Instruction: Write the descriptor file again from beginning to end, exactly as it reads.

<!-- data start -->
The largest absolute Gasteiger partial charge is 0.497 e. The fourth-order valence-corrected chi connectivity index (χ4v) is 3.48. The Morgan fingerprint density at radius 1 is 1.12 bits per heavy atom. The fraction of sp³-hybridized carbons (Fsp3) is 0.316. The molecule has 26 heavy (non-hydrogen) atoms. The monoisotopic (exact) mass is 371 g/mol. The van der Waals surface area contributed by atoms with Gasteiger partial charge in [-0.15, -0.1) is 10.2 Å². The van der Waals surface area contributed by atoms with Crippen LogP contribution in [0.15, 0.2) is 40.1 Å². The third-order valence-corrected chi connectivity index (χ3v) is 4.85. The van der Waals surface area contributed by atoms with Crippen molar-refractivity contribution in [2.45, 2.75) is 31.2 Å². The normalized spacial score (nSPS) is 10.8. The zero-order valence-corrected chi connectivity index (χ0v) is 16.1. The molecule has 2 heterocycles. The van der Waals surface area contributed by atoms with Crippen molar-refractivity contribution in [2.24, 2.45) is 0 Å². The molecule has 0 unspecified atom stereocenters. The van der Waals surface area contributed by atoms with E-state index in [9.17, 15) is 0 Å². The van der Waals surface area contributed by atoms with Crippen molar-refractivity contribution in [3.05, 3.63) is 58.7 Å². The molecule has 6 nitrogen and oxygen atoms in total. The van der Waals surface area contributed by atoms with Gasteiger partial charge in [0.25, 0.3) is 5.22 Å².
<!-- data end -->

The largest absolute Gasteiger partial charge is 0.497 e. The fourth-order valence-corrected chi connectivity index (χ4v) is 3.48. The Morgan fingerprint density at radius 1 is 1.12 bits per heavy atom. The fraction of sp³-hybridized carbons (Fsp3) is 0.316. The molecule has 26 heavy (non-hydrogen) atoms. The monoisotopic (exact) mass is 371 g/mol. The van der Waals surface area contributed by atoms with Gasteiger partial charge in [-0.15, -0.1) is 10.2 Å². The van der Waals surface area contributed by atoms with Crippen LogP contribution in [0.15, 0.2) is 40.1 Å². The third-order valence-corrected chi connectivity index (χ3v) is 4.85. The van der Waals surface area contributed by atoms with Crippen molar-refractivity contribution in [2.45, 2.75) is 31.2 Å². The normalized spacial score (nSPS) is 10.8. The zero-order valence-corrected chi connectivity index (χ0v) is 16.1. The molecule has 2 heterocycles. The van der Waals surface area contributed by atoms with Crippen molar-refractivity contribution in [2.24, 2.45) is 0 Å². The molecule has 0 unspecified atom stereocenters. The van der Waals surface area contributed by atoms with E-state index in [9.17, 15) is 0 Å². The van der Waals surface area contributed by atoms with Crippen molar-refractivity contribution in [3.05, 3.63) is 58.7 Å². The molecule has 6 nitrogen and oxygen atoms in total. The van der Waals surface area contributed by atoms with Gasteiger partial charge in [0.25, 0.3) is 5.22 Å².